Are gas turbines losing their market share to gas engines? This question does not seem to leave the lips of power plant industry players. Gas turbines have conventionally been the sole technology of choice for larger sized heat and power projects. If you ask any industry expert, the situation could slowly but notably be changing, owing to the greater flexibility exhibited by engines. As the tradition in power plants is tested, we compare the two types of power plants ( gas turbine and gas engine), giving the pros and cons of each.
Gas Engine Power Plant
This refers to an internal combustion engine that relies on fuels such as natural gas, blast furnace gas and producer gas. This equipment is often associated with Dr. Otto, the famous scientist who improved the original work of the Frenchman called Lenoir. The gas engine is based on the Otto Cycle. Unlike the diesel cycle, the Otto Cycle does not undergo what is referred to as auto-ignition. Instead, a spark plug initiates the ignition of the air-fuel mixture.
Fig 1: GE’s Gas Engine
Like a motorcar engine, a gas engine power plant is characterized by a four-stroke cycle. The major difference is that the fuel is natural gas or others. Another difference would be that the engine runs constantly once the operator has set the required capacity. The engine connects to a generator for electricity generation. Similar to a car engine, this engine warms up and produces waste heat. The sources of the heat include:
- Exhaust gas
- Gas mixture production
- Hot lubricating oil
In the power plant setting, you will find several gas engines interconnected to form generating sets. However, every engine connects to its shaft that connects to an electric generator. The sets are available in standardized sizes of up to 20 MW. Other technologies may encounter higher costs and problems when required to adjust load to actual demand, but engine power plants play this role very effectively. Even if the power plant carries more than 20 such engines, starting and stopping them within minutes to match demand is not an issue. Modularity and high cost-efficiency give gas engines provide an optimal solution for steady power requirements in any place. You can easily install a small or medium sized power plant on the roof or in the basement. You could even containerize it. These and other characteristics are summarized below.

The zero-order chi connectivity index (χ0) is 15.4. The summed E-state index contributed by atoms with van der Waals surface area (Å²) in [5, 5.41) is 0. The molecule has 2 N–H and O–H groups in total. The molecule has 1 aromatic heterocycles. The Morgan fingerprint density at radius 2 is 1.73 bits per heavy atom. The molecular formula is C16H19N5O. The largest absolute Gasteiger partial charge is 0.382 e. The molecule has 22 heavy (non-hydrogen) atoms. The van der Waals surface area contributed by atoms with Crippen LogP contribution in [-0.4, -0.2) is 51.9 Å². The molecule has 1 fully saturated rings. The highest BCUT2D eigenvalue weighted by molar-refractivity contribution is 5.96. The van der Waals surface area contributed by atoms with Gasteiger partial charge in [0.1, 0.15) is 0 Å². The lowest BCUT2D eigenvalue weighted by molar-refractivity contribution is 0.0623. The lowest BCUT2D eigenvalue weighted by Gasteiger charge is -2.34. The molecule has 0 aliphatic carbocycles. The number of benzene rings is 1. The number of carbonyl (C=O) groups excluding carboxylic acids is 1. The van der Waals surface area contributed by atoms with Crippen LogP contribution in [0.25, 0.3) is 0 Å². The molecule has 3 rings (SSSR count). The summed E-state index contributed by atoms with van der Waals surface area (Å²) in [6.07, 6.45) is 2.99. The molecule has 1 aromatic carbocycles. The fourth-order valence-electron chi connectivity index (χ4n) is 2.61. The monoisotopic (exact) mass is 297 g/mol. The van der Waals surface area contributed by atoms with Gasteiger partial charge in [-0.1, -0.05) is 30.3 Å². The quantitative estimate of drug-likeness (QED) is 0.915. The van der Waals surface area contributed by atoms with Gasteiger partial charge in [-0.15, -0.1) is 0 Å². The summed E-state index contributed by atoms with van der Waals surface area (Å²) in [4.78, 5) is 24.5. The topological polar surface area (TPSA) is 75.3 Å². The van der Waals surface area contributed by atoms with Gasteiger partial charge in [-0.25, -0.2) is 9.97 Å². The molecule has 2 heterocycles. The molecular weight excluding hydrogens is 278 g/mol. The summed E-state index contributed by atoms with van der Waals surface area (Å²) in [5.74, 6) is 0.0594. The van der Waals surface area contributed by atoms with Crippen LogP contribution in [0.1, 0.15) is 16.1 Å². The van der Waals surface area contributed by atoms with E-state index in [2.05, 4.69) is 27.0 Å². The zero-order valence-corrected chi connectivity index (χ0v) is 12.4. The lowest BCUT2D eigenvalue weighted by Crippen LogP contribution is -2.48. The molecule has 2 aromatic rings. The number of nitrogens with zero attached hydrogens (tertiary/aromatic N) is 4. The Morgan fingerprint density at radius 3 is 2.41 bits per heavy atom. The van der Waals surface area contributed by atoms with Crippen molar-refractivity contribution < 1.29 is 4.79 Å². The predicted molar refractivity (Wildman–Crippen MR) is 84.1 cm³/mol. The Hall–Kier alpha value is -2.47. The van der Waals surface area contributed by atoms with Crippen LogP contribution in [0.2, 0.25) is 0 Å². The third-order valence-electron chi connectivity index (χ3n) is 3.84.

Turbine Gas Power Plants
A gas turbine, the brain of the power plant, is a combustion engine that converts liquid fuels, especially natural gas, into mechanical energy. This energy powers a generator that in turn produces electricity.
Fig. 1: Industrial Gas Turbine
Within the gas turbine, there is a fuel-air mixture being heated at extremely high temperatures. This causes the turbine blades to spin fast. The market for gas turbines is growing steadily, the prediction being that the trend will continue into 2020. It is easy to understand why this is the case if you look at the advantages outlined below.
For installations in areas of high ambient temperature, TIAC installations often come in handy.
Gas Turbine or Gas Engine?
Every developer of a power generation project must grapple with this question. Reciprocating engines are usually the technology of choice for small projects, but larger projects suit turbine gas power plants. The problem arises when you have to choose for power plants in between. At ARANER, we can help select the best-fit solution based on specific project attributes. You can always rely on our technological support for gas turbine based power plants, for instance turbine inlet air cooling (TIAC) solutions.